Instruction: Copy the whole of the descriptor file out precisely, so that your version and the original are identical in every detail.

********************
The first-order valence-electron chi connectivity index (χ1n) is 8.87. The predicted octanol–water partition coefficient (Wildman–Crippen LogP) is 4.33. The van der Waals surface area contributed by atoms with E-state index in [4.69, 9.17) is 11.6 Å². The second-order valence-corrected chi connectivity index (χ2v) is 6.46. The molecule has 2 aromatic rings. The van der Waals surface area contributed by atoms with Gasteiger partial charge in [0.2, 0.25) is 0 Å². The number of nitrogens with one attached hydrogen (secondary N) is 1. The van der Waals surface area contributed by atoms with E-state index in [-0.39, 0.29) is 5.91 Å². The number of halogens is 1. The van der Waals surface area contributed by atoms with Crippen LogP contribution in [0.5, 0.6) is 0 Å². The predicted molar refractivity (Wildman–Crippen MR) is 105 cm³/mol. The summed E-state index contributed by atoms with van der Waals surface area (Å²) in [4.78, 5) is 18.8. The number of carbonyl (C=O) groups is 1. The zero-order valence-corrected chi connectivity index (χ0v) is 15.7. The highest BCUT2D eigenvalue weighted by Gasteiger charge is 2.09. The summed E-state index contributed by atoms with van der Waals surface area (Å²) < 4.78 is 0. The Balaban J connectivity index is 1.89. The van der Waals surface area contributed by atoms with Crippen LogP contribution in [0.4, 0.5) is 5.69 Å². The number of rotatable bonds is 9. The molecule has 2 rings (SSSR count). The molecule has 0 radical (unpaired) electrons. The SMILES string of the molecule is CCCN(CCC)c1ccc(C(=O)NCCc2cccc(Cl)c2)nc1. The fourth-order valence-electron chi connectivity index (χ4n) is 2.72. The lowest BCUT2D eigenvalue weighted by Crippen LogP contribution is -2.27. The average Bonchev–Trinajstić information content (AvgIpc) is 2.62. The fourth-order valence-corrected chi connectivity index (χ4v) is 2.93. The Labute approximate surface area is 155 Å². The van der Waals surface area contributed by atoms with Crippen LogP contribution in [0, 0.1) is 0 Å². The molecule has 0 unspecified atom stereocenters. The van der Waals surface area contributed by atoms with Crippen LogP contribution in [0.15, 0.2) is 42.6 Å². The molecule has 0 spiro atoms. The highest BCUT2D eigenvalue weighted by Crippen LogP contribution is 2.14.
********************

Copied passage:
The first-order valence-electron chi connectivity index (χ1n) is 8.87. The predicted octanol–water partition coefficient (Wildman–Crippen LogP) is 4.33. The van der Waals surface area contributed by atoms with E-state index in [4.69, 9.17) is 11.6 Å². The second-order valence-corrected chi connectivity index (χ2v) is 6.46. The molecule has 2 aromatic rings. The van der Waals surface area contributed by atoms with Gasteiger partial charge in [0.2, 0.25) is 0 Å². The number of nitrogens with one attached hydrogen (secondary N) is 1. The van der Waals surface area contributed by atoms with E-state index in [-0.39, 0.29) is 5.91 Å². The number of halogens is 1. The van der Waals surface area contributed by atoms with Crippen LogP contribution in [0.5, 0.6) is 0 Å². The predicted molar refractivity (Wildman–Crippen MR) is 105 cm³/mol. The summed E-state index contributed by atoms with van der Waals surface area (Å²) in [4.78, 5) is 18.8. The number of carbonyl (C=O) groups is 1. The zero-order valence-corrected chi connectivity index (χ0v) is 15.7. The highest BCUT2D eigenvalue weighted by Gasteiger charge is 2.09. The summed E-state index contributed by atoms with van der Waals surface area (Å²) < 4.78 is 0. The Balaban J connectivity index is 1.89. The van der Waals surface area contributed by atoms with Crippen LogP contribution in [0.4, 0.5) is 5.69 Å². The number of rotatable bonds is 9. The molecule has 2 rings (SSSR count). The molecule has 0 radical (unpaired) electrons. The SMILES string of the molecule is CCCN(CCC)c1ccc(C(=O)NCCc2cccc(Cl)c2)nc1. The fourth-order valence-electron chi connectivity index (χ4n) is 2.72. The lowest BCUT2D eigenvalue weighted by Crippen LogP contribution is -2.27. The average Bonchev–Trinajstić information content (AvgIpc) is 2.62. The fourth-order valence-corrected chi connectivity index (χ4v) is 2.93. The Labute approximate surface area is 155 Å². The van der Waals surface area contributed by atoms with Crippen LogP contribution in [0, 0.1) is 0 Å². The molecule has 0 unspecified atom stereocenters. The van der Waals surface area contributed by atoms with Crippen LogP contribution in [0.15, 0.2) is 42.6 Å². The molecule has 0 spiro atoms. The highest BCUT2D eigenvalue weighted by Crippen LogP contribution is 2.14.